Sunday, October 22, 2000

Rules being made for sharing financial data




By Marcy Gordon
The Associated Press

        WASHINGTON — Federal regulators are seeking public comment on rules spelling out how banks, brokerages and insurers under the same corporate roof must give customers the right to block them from sharing personal financial data.

        An example: banks would not be able to deny consumers credit or charge them higher interest because they asked for their data not to be shared.

        The new rules were published Friday by the Federal Reserve, the Federal Deposit Insurance Corp., the Office of the Comptroller of the Currency and the Office of Thrift Supervision. The latter two agencies are within the Treasury Department.

        Comments from the public are due by Dec. 4.

        “You have a very limited right to privacy” under the new rules, said Edmund Mierzwinski, consumer program director for Public Interest Research Group. Still, he added, “I would strongly encourage all consumers to take advantage” of their right to request that certain kinds of data not be shared.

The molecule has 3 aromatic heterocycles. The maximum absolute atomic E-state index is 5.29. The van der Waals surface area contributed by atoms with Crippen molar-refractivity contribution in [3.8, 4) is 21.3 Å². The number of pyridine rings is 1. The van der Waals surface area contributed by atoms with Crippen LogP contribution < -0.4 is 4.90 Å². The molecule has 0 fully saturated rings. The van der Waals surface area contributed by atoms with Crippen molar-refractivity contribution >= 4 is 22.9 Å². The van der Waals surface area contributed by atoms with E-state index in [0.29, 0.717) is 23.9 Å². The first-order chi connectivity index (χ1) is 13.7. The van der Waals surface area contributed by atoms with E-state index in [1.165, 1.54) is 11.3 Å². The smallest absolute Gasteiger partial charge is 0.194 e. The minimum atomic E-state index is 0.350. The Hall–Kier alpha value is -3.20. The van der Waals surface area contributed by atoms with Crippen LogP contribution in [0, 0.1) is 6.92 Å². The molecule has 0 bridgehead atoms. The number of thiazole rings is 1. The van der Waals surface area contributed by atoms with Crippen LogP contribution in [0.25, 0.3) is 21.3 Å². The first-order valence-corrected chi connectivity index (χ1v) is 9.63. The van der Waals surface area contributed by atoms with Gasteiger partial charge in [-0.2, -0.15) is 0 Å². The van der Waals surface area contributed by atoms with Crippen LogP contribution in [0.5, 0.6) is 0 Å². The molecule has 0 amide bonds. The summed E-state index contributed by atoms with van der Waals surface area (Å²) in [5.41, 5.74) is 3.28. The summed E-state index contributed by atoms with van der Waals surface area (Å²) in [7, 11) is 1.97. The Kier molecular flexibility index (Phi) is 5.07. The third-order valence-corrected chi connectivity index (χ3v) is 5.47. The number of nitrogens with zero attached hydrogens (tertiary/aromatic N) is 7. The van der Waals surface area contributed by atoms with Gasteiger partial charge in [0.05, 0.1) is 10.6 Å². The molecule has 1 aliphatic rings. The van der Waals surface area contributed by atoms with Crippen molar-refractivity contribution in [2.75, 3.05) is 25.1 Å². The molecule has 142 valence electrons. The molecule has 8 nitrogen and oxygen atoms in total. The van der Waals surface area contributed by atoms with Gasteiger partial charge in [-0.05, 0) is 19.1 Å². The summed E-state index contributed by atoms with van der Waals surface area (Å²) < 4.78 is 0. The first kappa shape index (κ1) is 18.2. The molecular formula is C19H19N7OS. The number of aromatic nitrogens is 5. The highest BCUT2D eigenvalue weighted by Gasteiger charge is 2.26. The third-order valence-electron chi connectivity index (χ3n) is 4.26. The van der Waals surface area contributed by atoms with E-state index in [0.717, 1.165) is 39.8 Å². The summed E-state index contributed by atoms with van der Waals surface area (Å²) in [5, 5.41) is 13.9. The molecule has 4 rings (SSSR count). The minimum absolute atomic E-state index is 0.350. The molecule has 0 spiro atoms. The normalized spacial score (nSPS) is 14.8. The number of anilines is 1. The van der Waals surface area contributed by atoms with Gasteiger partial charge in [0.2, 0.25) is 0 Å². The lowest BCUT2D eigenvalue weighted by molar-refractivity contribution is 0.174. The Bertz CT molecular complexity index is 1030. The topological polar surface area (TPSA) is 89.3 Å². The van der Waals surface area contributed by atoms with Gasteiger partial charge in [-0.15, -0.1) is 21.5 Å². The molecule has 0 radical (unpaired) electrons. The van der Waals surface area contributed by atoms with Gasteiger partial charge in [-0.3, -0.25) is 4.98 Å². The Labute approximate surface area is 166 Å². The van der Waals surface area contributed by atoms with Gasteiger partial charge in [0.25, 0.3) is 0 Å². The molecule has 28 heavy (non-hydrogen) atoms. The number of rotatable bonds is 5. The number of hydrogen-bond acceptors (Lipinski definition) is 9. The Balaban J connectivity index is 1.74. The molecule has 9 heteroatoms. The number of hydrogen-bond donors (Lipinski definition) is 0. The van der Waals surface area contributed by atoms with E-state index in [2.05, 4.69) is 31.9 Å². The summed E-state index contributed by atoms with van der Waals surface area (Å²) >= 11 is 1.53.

These include credit history, income information, employment history and marital status — in general, all data related to a consumer's creditworthiness, available credit, character, general reputation, personal characteristics or mode of living, the four agencies said jointly.

        Under the proposed rules, financial companies wishing to share such information with affiliated firms must first give consumers a notice telling them of their right to block such sharing by written request. They also would be required to give consumers “a reasonable opportunity and convenient means to exercise this right,” the agencies said.

        Send comments to Mary M. West, Federal Reserve Board Clearance Officer, Mailstop 97, Board of Governors of the Federal Reserve System, Washington, D.C. 20551.

       



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